Kristin Thompson is an experienced classroom educator and curriculum designer. She is currently the founding director of Humanus Network, an educational consulting firm dedicated to developing Holocaust and human rights educational resources. Most recently, she designed curriculum for the Jewish Community Relations Council of Minnesota and the Dakotas that promoted a deepened historical knowledge of the Holocaust for Minnesota teachers, which she presented at the 2021 National Conference for Social Studies. Prior to this work, she was the Educational Program Coordinator at the Levine Institute for Holocaust Education at the U.S. Holocaust Memorial Museum. For over five years, she oversaw the Museum’s flagship teacher training and special education programs, including the annual Arthur and Rochelle Belfer National Conference for Educators, the Museum Teacher Fellowship program, the Conference for Holocaust Education Centers (CHEC), and the Holocaust Institute for Teacher Educators (HITE). During her tenure at the Museum, she developed & facilitated multiple, rigorous programs that annually engaged hundreds of educational leaders from around the globe. She also researched and created the seminal museum-endorsed learning module for teacher training, Oath and Opposition: Education Under the Third Reich, which critically examines the role of teachers during the Holocaust and its applicable lessons for today. She presented this module at Holocaust education conferences around the world, including at Trinity College Dublin, Ireland and the University College of London. She holds a Master’s Degree in Educational Leadership as well as a Bachelor of Arts degree in History and Political Science, Bachelor of Science degree in Social Studies Education, and specialized licensure in Curriculum and Instruction. More at: www.HumanusNetwork.com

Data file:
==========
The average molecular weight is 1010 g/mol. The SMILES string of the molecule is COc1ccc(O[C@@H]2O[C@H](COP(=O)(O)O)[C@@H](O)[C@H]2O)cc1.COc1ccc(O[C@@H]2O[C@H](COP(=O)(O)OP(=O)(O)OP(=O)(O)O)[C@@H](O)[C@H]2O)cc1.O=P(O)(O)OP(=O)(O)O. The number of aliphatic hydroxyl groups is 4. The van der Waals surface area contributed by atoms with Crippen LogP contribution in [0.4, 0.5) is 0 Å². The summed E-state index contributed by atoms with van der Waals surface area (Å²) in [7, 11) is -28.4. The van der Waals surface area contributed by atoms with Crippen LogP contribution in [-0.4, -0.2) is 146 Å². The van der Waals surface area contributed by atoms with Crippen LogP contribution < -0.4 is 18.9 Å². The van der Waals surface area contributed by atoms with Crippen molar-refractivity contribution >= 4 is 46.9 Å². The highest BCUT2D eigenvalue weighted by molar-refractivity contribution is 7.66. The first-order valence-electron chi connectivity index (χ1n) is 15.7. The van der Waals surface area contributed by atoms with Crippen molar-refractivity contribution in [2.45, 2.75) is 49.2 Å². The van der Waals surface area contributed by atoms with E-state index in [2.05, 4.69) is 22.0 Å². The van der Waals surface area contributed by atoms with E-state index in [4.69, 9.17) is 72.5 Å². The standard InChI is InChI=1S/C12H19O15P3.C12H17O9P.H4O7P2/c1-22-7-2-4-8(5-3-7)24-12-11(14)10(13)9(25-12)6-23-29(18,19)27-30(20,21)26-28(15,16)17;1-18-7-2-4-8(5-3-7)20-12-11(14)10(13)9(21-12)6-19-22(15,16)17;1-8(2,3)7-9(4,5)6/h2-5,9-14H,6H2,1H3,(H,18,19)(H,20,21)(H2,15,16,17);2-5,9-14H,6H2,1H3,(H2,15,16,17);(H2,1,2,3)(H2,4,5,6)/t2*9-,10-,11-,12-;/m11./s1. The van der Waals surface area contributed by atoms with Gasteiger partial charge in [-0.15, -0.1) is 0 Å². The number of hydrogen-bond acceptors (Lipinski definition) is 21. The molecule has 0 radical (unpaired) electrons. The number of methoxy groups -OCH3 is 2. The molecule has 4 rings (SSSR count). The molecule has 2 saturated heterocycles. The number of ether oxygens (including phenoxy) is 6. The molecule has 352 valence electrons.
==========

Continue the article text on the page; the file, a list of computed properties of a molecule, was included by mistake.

Katie Cunningham
Katie Cunningham

Katie Cunningham

Holocaust Programs Consultant

Katie Cunningham is a veteran teacher with over ten years of service in public schools. She is currently the Holocaust Programs Consultant for the Stan Greenspon Center for Holocaust Education and Social Justice at Queens University and an English Language Arts curriculum consultant for a local school system. Prior to joining the Stan Greenspon Center team, she also worked as an English curriculum specialist, teaching coach, and activities coordinator. In 2020, she was appointed by the Governor to the North Carolina Council on the Holocaust. She completed the Echoes and Reflections Advanced Studies Program at Yad Vashem in Israel in 2019 and participated in the TOLI Seminar at Queens University in 2018. Over the past five years she has also engaged in Race, Bias, Power, and Equity Professional Development and Cultural Proficiency Trainings. She holds a Master's Degree in Educational Leadership, as well as a Bachelor of Arts degree in English Secondary Education, a National Board certification in Adolescence and Young Adulthood English Language Arts, and a Principal's License.